The recent scandal regarding Lance Armstrong and doping allegations has come as a shock to many people around the world. According to “Fox News”, the International Cyling Union (ICU) stripped Armstrong of his seven Tour de France titles, on Monday, October 23. The prior Wednesday, October 17, Armstrong announced his resignation as chairman of his nonprofit organization, the Livestrong foundation. With the controversy, what does this latest scandal mean for the Livestrong Foundation? Although Armstrong has been stripped of his cycling titles, the work Livestrong has done for cancer patients should not be forgotten.
Armstrong was diagnosed with testicular cancer in October of 1996, and the cancer quickly spread to his brain, abdomen and lungs. After immediate and intense chemotherapy and surgery to remove his cancer-ridden testicle, the doctors working with Armstrong gave him a roughly 40 percent chance of survival. Just over a year after that, in early January of 1998, the champion cyclist was already back to training.
Armstrong’s survival story in itself is phenomenal, but to continue to compete in a race as grueling as the Tour de France was inspirational for many people fighting their own battles against cancer. However, with the recent scandal, Livestrong has lost its icon of resilience. So what does the organization’s future look like now that Armstrong no longer holds his Tour de France titles? Lance Armstrong’s ethics in cycling may have been called into question, but this does not effect Livestrong in its efforts to help cancer patients.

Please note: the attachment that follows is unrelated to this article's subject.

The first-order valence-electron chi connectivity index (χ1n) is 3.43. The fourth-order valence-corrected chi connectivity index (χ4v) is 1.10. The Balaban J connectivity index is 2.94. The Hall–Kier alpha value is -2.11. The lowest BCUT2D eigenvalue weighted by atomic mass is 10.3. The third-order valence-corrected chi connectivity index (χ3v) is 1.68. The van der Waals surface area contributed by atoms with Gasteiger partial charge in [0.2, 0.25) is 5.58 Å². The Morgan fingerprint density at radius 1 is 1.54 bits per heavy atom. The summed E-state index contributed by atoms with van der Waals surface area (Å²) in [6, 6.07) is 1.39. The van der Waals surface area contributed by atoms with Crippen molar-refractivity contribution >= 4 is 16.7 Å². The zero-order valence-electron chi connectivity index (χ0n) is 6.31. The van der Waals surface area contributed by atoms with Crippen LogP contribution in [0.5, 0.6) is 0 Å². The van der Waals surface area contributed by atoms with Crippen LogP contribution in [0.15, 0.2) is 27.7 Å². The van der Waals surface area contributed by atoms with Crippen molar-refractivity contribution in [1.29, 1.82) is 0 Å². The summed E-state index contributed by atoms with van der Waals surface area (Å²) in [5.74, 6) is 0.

On October 19, National Public Radio (NPR) broadcasted a segment called “Two Cancer Survivors, Two Opinions On Lance Armstrong And His Troubles,” in which two cancer survivors were interviewed. One of the survivors, Suleika Jaouad, who became infertile at the age of 24 because of ovarian cancer, said Livestrong helped her cover the $25,000 cost to freeze her eggs so that she would have the option of having children later in her life.
So, why should Livestrong’s image be ruined based on allegations made against its founder? While it is true that Livestrong has benefited from Armstrong’s fame, the foundation itself deserves credit for helping people suffering from all different types of cancer. In short, it is not just a pedestal for Armstrong to stand upon.
Picture a young man who lost his leg to bone cancer, but was able to return to his original level of mobility and athleticism thanks to the prosthetic leg the Livestrong Foundation gave him. When the ICU took back Armstrong’s seven victories did they also take back the prosthetic leg? Absolutely not. While Armstrong’s titles have been removed, the results of Livestrong’s work have not. Yes, Livestrong began with Armstrong, but since its conception it has become a force in its own right.
Caroline Mesinger is a Junior from North Andover, MA.